James J. Clark, LCSW, PhD, is Dean of the College of Social Work, Florida State University. He was Director of the School of Social Work at the University of Cincinnati (2012 to 2015), and Associate Dean for Research, and Associate Director of the Center on Trauma and Children at the University of Kentucky, where he was on the faculty from 1991 to 2012. After graduating from the University of Kentucky with a Master of Social Work in 1983, Dr. Clark worked in the outreach clinic of Catholic Community Services in Doddridge County, West Virginia, before returning to Lexington, Kentucky, where he served as a clinician and director of the Catholic Social Services Bureau from 1984 to 1989. He received his doctoral degree in 1995 from the University of Chicago School of Social Service Administration; his dissertation analyzed the treatment and criminal careers of prisoners with schizophrenic disorders. Returning to Kentucky, he joined the faculty of the University of Kentucky College of Social Work, where he held the Constance Wilson Professorship of Mental Health, taught in the doctoral program, and directed dissertations. In addition to his research on child maltreatment and substance misuse treatment, he has published in the areas of professional and research ethics, forensic mental health, consumer satisfaction research, and psychobiography. He has served as a presenter on the topic of ethics for the National Association of Social Workers. Dr. Clark served as a faculty associate with the University of Kentucky Bioethics Program as well as the Bioethics and Research Integrity Committee in the University of Kentucky Center for Clinical and Translational Science. He recently coauthored the Council on Social Work Education’s National Statement on Research Integrity in Social Work and is co-editor of an American Bar Association book on death penalty mitigation.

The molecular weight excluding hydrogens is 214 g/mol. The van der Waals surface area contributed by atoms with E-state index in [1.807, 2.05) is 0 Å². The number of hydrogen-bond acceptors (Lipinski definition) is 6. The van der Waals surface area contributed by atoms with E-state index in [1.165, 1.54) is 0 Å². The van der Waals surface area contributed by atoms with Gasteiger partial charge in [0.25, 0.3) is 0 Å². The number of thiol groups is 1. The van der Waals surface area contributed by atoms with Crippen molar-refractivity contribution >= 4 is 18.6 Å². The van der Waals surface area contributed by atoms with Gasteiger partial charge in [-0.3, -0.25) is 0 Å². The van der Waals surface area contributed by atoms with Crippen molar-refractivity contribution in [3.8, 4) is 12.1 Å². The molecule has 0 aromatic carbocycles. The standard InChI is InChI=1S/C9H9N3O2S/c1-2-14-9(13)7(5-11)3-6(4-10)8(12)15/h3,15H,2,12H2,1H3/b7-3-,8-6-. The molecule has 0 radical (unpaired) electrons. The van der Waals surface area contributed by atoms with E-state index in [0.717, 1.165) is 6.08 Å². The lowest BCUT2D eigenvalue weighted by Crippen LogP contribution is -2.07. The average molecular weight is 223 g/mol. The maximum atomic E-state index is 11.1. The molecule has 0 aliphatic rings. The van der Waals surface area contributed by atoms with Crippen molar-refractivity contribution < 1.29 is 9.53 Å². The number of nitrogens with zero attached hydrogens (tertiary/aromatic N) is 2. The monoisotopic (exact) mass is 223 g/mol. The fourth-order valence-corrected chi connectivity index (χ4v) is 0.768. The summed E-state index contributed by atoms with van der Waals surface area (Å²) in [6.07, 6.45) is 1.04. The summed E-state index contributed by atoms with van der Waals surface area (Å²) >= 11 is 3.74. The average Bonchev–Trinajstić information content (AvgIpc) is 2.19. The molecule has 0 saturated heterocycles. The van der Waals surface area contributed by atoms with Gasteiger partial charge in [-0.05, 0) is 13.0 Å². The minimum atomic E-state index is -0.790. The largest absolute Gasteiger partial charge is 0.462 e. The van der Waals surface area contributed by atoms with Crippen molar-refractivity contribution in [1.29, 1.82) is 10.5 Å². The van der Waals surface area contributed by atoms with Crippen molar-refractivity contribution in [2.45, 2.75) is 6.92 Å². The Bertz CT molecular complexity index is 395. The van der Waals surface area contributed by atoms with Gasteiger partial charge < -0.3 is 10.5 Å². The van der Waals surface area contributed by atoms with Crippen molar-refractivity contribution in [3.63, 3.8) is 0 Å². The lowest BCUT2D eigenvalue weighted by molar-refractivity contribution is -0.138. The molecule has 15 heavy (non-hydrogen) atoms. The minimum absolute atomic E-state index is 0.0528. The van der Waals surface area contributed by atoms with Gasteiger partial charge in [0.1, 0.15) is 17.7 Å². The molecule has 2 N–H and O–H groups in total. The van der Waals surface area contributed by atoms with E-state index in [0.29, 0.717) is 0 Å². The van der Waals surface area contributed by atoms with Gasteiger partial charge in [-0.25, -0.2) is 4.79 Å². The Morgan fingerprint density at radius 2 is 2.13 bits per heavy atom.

Molly Malany Sayre, MSW, LSW, is a doctoral student in the University of Kentucky College of Social Work. Following completion of a Master of Social Work degree from the University of Cincinnati in 2008, Ms. Sayre worked as a therapist in community-based and private practice mental health services. While completing requirements for the PhD in social work, she taught the undergraduate ethics course at the University of Kentucky. Ms. Sayre is the author of several journal articles on social work ethics education and has presented on ethics topics for the National Association of Social Workers.